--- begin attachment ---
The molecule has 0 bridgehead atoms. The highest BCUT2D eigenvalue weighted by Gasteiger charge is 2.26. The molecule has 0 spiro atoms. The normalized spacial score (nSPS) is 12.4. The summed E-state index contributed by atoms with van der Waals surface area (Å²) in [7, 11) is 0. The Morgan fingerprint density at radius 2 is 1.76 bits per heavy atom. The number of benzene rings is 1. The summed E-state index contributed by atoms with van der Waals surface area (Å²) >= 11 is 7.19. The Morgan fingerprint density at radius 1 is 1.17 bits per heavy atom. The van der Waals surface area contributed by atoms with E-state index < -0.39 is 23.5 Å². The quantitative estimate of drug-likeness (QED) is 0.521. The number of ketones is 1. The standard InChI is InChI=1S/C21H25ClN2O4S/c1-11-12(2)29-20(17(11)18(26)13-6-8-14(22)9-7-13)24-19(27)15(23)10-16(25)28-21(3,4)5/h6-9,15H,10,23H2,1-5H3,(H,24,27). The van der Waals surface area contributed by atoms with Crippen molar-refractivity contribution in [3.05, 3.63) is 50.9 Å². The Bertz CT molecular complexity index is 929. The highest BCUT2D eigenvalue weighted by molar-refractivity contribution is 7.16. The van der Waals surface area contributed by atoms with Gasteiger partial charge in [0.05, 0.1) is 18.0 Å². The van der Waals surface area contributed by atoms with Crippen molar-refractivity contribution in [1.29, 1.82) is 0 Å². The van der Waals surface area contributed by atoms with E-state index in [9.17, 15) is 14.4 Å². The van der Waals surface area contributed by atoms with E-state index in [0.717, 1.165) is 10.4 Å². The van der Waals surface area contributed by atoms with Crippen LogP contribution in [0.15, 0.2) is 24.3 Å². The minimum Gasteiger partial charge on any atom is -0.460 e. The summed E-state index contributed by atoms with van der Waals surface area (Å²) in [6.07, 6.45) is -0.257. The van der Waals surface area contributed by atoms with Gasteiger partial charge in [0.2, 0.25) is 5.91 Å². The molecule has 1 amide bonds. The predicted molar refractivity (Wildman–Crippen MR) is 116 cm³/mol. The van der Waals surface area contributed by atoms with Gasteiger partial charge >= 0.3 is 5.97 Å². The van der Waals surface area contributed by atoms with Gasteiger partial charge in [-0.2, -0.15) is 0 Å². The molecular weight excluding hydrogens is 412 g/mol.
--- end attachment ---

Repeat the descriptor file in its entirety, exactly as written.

The molecule has 0 bridgehead atoms. The highest BCUT2D eigenvalue weighted by Gasteiger charge is 2.26. The molecule has 0 spiro atoms. The normalized spacial score (nSPS) is 12.4. The summed E-state index contributed by atoms with van der Waals surface area (Å²) in [7, 11) is 0. The Morgan fingerprint density at radius 2 is 1.76 bits per heavy atom. The number of benzene rings is 1. The summed E-state index contributed by atoms with van der Waals surface area (Å²) >= 11 is 7.19. The Morgan fingerprint density at radius 1 is 1.17 bits per heavy atom. The van der Waals surface area contributed by atoms with E-state index < -0.39 is 23.5 Å². The quantitative estimate of drug-likeness (QED) is 0.521. The number of ketones is 1. The standard InChI is InChI=1S/C21H25ClN2O4S/c1-11-12(2)29-20(17(11)18(26)13-6-8-14(22)9-7-13)24-19(27)15(23)10-16(25)28-21(3,4)5/h6-9,15H,10,23H2,1-5H3,(H,24,27). The van der Waals surface area contributed by atoms with Crippen molar-refractivity contribution in [3.05, 3.63) is 50.9 Å². The Bertz CT molecular complexity index is 929. The highest BCUT2D eigenvalue weighted by molar-refractivity contribution is 7.16. The van der Waals surface area contributed by atoms with Gasteiger partial charge in [0.05, 0.1) is 18.0 Å². The van der Waals surface area contributed by atoms with Crippen molar-refractivity contribution in [1.29, 1.82) is 0 Å². The van der Waals surface area contributed by atoms with E-state index in [9.17, 15) is 14.4 Å². The van der Waals surface area contributed by atoms with E-state index in [0.717, 1.165) is 10.4 Å². The van der Waals surface area contributed by atoms with Crippen LogP contribution in [0.15, 0.2) is 24.3 Å². The minimum Gasteiger partial charge on any atom is -0.460 e. The summed E-state index contributed by atoms with van der Waals surface area (Å²) in [6.07, 6.45) is -0.257. The van der Waals surface area contributed by atoms with Gasteiger partial charge in [0.2, 0.25) is 5.91 Å². The molecule has 1 amide bonds. The predicted molar refractivity (Wildman–Crippen MR) is 116 cm³/mol. The van der Waals surface area contributed by atoms with Gasteiger partial charge >= 0.3 is 5.97 Å². The van der Waals surface area contributed by atoms with Gasteiger partial charge in [-0.2, -0.15) is 0 Å². The molecular weight excluding hydrogens is 412 g/mol.